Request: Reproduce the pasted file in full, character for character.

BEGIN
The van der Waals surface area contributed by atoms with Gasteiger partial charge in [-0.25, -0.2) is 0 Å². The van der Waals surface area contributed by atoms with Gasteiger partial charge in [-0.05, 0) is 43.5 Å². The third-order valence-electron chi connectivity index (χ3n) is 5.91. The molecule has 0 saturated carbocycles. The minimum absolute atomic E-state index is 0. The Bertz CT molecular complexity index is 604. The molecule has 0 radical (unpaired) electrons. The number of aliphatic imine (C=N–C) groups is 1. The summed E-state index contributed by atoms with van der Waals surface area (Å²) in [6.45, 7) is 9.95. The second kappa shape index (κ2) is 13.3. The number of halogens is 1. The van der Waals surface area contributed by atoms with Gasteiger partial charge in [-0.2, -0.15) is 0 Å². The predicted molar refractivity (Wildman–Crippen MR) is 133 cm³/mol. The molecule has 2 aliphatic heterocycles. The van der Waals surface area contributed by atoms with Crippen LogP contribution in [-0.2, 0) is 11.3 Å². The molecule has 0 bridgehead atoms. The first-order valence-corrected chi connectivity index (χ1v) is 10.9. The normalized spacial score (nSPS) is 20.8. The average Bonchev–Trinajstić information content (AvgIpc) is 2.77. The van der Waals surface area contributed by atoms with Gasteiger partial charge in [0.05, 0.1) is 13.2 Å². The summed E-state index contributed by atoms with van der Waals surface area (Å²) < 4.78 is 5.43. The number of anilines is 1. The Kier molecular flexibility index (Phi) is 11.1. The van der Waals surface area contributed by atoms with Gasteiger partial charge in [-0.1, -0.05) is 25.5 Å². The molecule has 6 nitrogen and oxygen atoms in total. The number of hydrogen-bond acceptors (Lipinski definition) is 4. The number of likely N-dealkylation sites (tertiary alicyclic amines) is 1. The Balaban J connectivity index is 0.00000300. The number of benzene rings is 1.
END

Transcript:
The van der Waals surface area contributed by atoms with Gasteiger partial charge in [-0.25, -0.2) is 0 Å². The van der Waals surface area contributed by atoms with Gasteiger partial charge in [-0.05, 0) is 43.5 Å². The third-order valence-electron chi connectivity index (χ3n) is 5.91. The molecule has 0 saturated carbocycles. The minimum absolute atomic E-state index is 0. The Bertz CT molecular complexity index is 604. The molecule has 0 radical (unpaired) electrons. The number of aliphatic imine (C=N–C) groups is 1. The summed E-state index contributed by atoms with van der Waals surface area (Å²) in [6.45, 7) is 9.95. The second kappa shape index (κ2) is 13.3. The number of halogens is 1. The van der Waals surface area contributed by atoms with Gasteiger partial charge in [-0.2, -0.15) is 0 Å². The predicted molar refractivity (Wildman–Crippen MR) is 133 cm³/mol. The molecule has 2 aliphatic heterocycles. The van der Waals surface area contributed by atoms with Crippen LogP contribution in [-0.2, 0) is 11.3 Å². The molecule has 0 bridgehead atoms. The first-order valence-corrected chi connectivity index (χ1v) is 10.9. The normalized spacial score (nSPS) is 20.8. The average Bonchev–Trinajstić information content (AvgIpc) is 2.77. The van der Waals surface area contributed by atoms with Gasteiger partial charge in [0.05, 0.1) is 13.2 Å². The summed E-state index contributed by atoms with van der Waals surface area (Å²) < 4.78 is 5.43. The number of anilines is 1. The Kier molecular flexibility index (Phi) is 11.1. The van der Waals surface area contributed by atoms with Gasteiger partial charge in [-0.1, -0.05) is 25.5 Å². The molecule has 6 nitrogen and oxygen atoms in total. The number of hydrogen-bond acceptors (Lipinski definition) is 4. The number of likely N-dealkylation sites (tertiary alicyclic amines) is 1. The Balaban J connectivity index is 0.00000300. The number of benzene rings is 1.